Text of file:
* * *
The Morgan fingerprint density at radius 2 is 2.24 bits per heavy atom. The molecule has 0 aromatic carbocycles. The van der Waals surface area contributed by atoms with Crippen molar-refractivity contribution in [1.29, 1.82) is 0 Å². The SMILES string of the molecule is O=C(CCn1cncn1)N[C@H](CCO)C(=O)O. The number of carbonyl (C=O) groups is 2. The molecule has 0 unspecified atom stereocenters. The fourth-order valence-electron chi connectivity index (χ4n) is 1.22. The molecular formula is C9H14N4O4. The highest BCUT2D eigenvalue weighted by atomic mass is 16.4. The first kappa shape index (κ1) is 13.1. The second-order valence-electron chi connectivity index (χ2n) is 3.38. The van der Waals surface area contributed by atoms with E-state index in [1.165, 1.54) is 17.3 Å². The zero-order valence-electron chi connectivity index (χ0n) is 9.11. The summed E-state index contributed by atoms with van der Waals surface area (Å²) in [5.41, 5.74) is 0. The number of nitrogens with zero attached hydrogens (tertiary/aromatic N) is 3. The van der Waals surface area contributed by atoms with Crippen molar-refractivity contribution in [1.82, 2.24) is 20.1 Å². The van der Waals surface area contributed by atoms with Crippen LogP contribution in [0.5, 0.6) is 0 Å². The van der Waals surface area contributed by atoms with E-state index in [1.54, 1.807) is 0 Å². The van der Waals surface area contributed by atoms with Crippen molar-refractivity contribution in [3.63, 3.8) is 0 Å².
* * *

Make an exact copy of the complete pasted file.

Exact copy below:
The Morgan fingerprint density at radius 2 is 2.24 bits per heavy atom. The molecule has 0 aromatic carbocycles. The van der Waals surface area contributed by atoms with Crippen molar-refractivity contribution in [1.29, 1.82) is 0 Å². The SMILES string of the molecule is O=C(CCn1cncn1)N[C@H](CCO)C(=O)O. The number of carbonyl (C=O) groups is 2. The molecule has 0 unspecified atom stereocenters. The fourth-order valence-electron chi connectivity index (χ4n) is 1.22. The molecular formula is C9H14N4O4. The highest BCUT2D eigenvalue weighted by atomic mass is 16.4. The first kappa shape index (κ1) is 13.1. The second-order valence-electron chi connectivity index (χ2n) is 3.38. The van der Waals surface area contributed by atoms with E-state index in [1.165, 1.54) is 17.3 Å². The zero-order valence-electron chi connectivity index (χ0n) is 9.11. The summed E-state index contributed by atoms with van der Waals surface area (Å²) in [5.41, 5.74) is 0. The number of nitrogens with zero attached hydrogens (tertiary/aromatic N) is 3. The van der Waals surface area contributed by atoms with Crippen molar-refractivity contribution in [1.82, 2.24) is 20.1 Å². The van der Waals surface area contributed by atoms with Crippen LogP contribution in [0.5, 0.6) is 0 Å². The van der Waals surface area contributed by atoms with E-state index in [1.54, 1.807) is 0 Å². The van der Waals surface area contributed by atoms with Crippen molar-refractivity contribution in [3.63, 3.8) is 0 Å².